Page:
Underpaid Flight Attendants Forced to Share Crash Pads in Expensive Cities
"People think it's just a great lifestyle," said one former flight attendant. "No, we’re all poor."
While being a flight attendant can sound fun on the surface — traveling the world, meeting new people — it’s not uncommon for them to start out making somewhere between $25,000 to $30,000 a year. That’s a sharp contrast from the lofty annual payouts top airline executives are known to receive. (Skift reported that, in 2018, Delta Air Lines CEO Ed Bastian received roughly $13.2 million in compensation, mostly in stock, which was 142 times greater than the median pay for Delta workers overall at the time.) Per a new report from The Boston Globe, only veteran flight attendants with a decade of service under their belts are generally earning anything more than $50,000.
This culture of low pay has resulted in a certain level of ingenuity among newcomers in recent years, with the cost of living in certain cities — New York and Boston chief among them — surpassing that of their income. According to The Globe‘s reporting, many new hires are utilizing “crash pads,” deemed a sort of “rite of passage.”
In effect, the crash pad apartments service a handful of flight attendants at any given time (some reportedly have as many as 12 beds), and rent is often in the vicinity of just $250-$350 a month. They provide a long-term and palatable alternative to an apartment in a city where the cost of rent might range anywhere from $2,000-$3,000, when airline-funded hotel rooms aren’t an option.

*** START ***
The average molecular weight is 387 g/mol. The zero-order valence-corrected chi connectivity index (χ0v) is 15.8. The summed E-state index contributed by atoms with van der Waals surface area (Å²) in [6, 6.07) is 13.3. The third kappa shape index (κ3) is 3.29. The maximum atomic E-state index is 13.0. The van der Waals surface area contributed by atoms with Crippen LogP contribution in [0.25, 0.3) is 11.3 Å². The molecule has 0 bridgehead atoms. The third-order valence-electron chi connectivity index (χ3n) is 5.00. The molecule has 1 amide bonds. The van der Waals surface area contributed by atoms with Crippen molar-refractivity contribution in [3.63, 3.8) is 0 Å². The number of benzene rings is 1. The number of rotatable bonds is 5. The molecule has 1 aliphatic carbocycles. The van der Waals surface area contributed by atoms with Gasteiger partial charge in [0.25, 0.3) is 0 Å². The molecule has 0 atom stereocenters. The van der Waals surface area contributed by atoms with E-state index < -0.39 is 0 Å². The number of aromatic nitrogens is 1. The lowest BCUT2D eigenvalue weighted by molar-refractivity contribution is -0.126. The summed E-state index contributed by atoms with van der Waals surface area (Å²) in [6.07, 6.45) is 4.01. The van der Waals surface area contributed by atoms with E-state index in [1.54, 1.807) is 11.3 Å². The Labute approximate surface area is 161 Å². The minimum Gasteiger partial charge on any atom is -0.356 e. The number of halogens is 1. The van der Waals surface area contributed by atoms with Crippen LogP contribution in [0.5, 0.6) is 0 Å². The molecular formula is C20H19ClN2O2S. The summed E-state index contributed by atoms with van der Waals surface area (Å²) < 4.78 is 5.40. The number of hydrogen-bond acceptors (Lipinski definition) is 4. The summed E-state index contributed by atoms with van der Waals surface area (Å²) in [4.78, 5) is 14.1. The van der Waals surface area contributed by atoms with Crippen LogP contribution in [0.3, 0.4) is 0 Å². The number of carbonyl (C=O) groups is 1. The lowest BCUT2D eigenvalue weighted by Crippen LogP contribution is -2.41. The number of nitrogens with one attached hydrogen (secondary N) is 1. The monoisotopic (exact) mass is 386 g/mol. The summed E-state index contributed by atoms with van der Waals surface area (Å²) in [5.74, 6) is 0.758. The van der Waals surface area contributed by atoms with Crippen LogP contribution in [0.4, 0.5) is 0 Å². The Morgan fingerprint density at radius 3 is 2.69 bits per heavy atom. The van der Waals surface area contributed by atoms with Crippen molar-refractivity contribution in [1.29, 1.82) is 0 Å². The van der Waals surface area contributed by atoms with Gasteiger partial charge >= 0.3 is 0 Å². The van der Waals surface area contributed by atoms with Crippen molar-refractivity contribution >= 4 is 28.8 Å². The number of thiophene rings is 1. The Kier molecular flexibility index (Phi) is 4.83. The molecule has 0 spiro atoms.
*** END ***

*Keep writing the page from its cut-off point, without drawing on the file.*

According Sara Nelson, the international president of the Association of Flight Attendants-CWA, crash pads came into play shortly after 9/11 when there were both pay and staff cuts, and consolidated airlines turned their attention to high-priced cities.
But the fact is, that was 20 years ago now and crash pads shouldn’t be an implicit part of the job in 2022. One former American Airlines flight attendant, Deanna Jones, reportedly lived in one for two years with a dozen other flight attendants. She told The Globe that she often had to tack up blankets around her bed for privacy.
“People think it’s just a great lifestyle. No, we’re all poor,” Jones said. And it is a striking juxtaposition to be sure — one day they might be laid over in Dubai or Cancún, the next they’re back in New York, crammed into a tiny space, sleeping in bunk beds for nights on end and surrounded by a smattering of their colleagues. But it isn’t a sustainable lifestyle, “rite of passage” or not, which likely has a role to play in the high turnover rates in flight attendants.
“Crash pads are a symptom of a much bigger problem in our country,” Nelson said. “We need decent pay for decent work and the ability to live closer to where we work.”
As evidenced by the sheer number of cancellations and delays due to staffing shortages this past year, it should be abundantly obvious by now that flight crews are essential to operate. And now, with flight attendants having to take additional measures (up to and including self-defense classes) to protect themselves against seemingly routine unruly passengers and the ever-present threat of COVID, are they not deserving of livable wages now more than ever?
For more travel news, tips and inspo, sign up for InsideHook's weekly travel newsletter, The Journey.
Suggested for you